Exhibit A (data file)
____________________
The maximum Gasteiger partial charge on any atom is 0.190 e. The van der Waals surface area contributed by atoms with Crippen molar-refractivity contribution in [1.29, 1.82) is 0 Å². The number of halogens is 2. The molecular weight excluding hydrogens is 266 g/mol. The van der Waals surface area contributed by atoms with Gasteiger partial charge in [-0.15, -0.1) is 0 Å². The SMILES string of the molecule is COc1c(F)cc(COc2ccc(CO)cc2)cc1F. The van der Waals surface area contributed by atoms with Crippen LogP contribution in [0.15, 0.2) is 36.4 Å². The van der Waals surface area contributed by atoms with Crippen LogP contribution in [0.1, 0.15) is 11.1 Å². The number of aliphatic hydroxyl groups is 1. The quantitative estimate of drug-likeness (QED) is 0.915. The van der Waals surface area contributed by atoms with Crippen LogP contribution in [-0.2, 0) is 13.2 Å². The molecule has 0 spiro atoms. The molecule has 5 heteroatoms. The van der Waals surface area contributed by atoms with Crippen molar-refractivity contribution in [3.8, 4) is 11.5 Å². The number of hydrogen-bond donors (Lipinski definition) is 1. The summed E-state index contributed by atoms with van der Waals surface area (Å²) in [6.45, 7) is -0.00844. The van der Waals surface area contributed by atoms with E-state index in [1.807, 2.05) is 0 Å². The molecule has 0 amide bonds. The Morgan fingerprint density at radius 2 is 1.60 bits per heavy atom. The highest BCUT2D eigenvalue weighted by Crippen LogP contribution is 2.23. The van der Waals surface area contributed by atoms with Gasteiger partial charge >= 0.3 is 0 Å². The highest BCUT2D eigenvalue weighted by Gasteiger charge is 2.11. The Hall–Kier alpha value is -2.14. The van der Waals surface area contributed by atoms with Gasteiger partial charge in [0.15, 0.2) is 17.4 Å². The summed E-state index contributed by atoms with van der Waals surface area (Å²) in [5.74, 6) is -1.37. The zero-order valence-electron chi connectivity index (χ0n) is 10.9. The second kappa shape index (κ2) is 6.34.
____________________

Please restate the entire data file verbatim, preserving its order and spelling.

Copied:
The maximum Gasteiger partial charge on any atom is 0.190 e. The van der Waals surface area contributed by atoms with Crippen molar-refractivity contribution in [1.29, 1.82) is 0 Å². The number of halogens is 2. The molecular weight excluding hydrogens is 266 g/mol. The van der Waals surface area contributed by atoms with Gasteiger partial charge in [-0.15, -0.1) is 0 Å². The SMILES string of the molecule is COc1c(F)cc(COc2ccc(CO)cc2)cc1F. The van der Waals surface area contributed by atoms with Crippen LogP contribution in [0.15, 0.2) is 36.4 Å². The van der Waals surface area contributed by atoms with Crippen LogP contribution in [0.1, 0.15) is 11.1 Å². The number of aliphatic hydroxyl groups is 1. The quantitative estimate of drug-likeness (QED) is 0.915. The van der Waals surface area contributed by atoms with Crippen LogP contribution in [-0.2, 0) is 13.2 Å². The molecule has 0 spiro atoms. The molecule has 5 heteroatoms. The van der Waals surface area contributed by atoms with Crippen molar-refractivity contribution in [3.8, 4) is 11.5 Å². The number of hydrogen-bond donors (Lipinski definition) is 1. The summed E-state index contributed by atoms with van der Waals surface area (Å²) in [6.45, 7) is -0.00844. The van der Waals surface area contributed by atoms with E-state index in [1.807, 2.05) is 0 Å². The molecule has 0 amide bonds. The Morgan fingerprint density at radius 2 is 1.60 bits per heavy atom. The highest BCUT2D eigenvalue weighted by Crippen LogP contribution is 2.23. The van der Waals surface area contributed by atoms with Gasteiger partial charge >= 0.3 is 0 Å². The highest BCUT2D eigenvalue weighted by Gasteiger charge is 2.11. The Hall–Kier alpha value is -2.14. The van der Waals surface area contributed by atoms with Gasteiger partial charge in [0.15, 0.2) is 17.4 Å². The summed E-state index contributed by atoms with van der Waals surface area (Å²) in [5.74, 6) is -1.37. The zero-order valence-electron chi connectivity index (χ0n) is 10.9. The second kappa shape index (κ2) is 6.34.